Western Ghats now a world heritage site

India's 1600-km long Western Ghats mountain chain, which has forests older than the Himalaya mountains, has been added to list of world heritage sites by the United Nations.

The Western Ghats mountain chain is recognised as one of the world's eight 'hottest hotspots' of biological diversity.

The chain's forests, which are older than the Himalaya mountains influence the Indian monsoon weather pattern.

The ghats, which start at the border of Gujarat and Maharashtra and runs through the states of Maharashtra, Goa, Karnataka, Tamil Nadu and Kerala ending at Kanyakumari, was added to the World Heritage list by the United Nations Educational, Scientific and Cultural Organisation (UNESCO).
A historic opera house in Germany, a border town and its fortifications in Portugal, and 18 interconnected lakes in Chad are some other sites that have been added to the list.

The Margravial Opera House Bayreuth in Germany, which was built in the 18th century, is considered a masterpiece of Baroque theatre architecture. It is the only entirely preserved example of its type where an audience of 500 can experience Baroque court opera culture and acoustics authentically, as its auditorium retains its original materials.

The border town of Elvas and its fortifications in Portugal, was also added to the list, as the site represents the largest bulwarked dry ditch system in the world. While Elvas contains remains dating back to the 10th century, its fortification began when Portugal regained independence in 1640.

The World Heritage Committee meets once a year, and is responsible for the implementation of the UNESCO World Heritage Convention, which defines the kind of natural or cultural sites which can be considered for inscription on the World Heritage List. agencies


Comptroller and Auditor General of India [CAG] has blasted the previous Mayawati government for allowing 'unlawful' demolition of a heritage building by the  Chhatrapati Sahuji Maharaj Medical University [CSMMU], which was earlier known as King George’s Medical College in Lucknow.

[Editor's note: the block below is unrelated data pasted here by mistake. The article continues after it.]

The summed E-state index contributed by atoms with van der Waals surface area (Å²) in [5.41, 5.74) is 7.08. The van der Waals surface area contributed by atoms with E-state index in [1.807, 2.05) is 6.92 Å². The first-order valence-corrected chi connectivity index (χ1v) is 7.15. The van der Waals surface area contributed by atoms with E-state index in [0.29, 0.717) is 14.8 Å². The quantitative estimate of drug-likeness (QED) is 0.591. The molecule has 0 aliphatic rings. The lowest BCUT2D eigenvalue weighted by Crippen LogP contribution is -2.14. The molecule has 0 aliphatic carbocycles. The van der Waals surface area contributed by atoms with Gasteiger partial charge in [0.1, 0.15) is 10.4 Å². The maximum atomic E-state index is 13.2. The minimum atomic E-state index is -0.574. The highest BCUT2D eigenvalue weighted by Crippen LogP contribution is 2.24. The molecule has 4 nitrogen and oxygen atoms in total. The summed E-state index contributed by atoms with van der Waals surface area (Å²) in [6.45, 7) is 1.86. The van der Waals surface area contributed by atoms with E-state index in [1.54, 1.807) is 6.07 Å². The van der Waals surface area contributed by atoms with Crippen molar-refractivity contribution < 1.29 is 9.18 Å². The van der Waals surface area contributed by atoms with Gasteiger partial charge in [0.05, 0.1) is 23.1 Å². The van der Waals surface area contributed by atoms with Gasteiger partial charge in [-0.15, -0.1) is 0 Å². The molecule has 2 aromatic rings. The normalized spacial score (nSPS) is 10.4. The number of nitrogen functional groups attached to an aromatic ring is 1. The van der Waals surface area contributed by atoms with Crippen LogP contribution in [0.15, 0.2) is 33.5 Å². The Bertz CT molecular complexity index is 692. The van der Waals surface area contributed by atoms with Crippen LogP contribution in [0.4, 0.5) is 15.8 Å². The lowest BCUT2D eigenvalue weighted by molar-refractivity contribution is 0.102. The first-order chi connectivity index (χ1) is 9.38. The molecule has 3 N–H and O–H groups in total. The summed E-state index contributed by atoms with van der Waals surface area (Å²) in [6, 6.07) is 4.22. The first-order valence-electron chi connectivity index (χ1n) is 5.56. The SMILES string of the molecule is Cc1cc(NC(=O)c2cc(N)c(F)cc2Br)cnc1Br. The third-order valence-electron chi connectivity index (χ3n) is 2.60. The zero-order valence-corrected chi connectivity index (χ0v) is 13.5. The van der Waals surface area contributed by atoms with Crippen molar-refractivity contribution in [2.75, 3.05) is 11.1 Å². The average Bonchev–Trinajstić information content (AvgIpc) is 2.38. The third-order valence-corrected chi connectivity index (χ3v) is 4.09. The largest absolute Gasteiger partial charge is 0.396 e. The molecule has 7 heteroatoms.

CSMMU had demolished a heritage building on the same site and constructed a new one at the cost of Rs 28.30 crore in disregard of the Ancient Monuments and Archeological Sites and Remains Act, 1958, the CAG [Civil] report-2 ending 31 March 2011 said. The report was tabled in the state assembly here on Monday.

The university also did not seek 'No Objection certificate' from the ASI prior to the demolition and construction of the buildings. The Ancient Monuments and Archaeological Sites and Remains Act 1958 and rules framed there under not only prohibit the demolition of the building which was declared heritage by the Archeological Survey of India [ASI] but also mandated to obtain the 'No Objection Certificate' from its prior to construction or re-construction or repair or renovation of such buildings or structures which are located in prohibited and regulated areas.

During the scrutiny of the records by the CAG in January 2011 it was found that the university owned a building which was falling under the heritage zone declared by the ASI.
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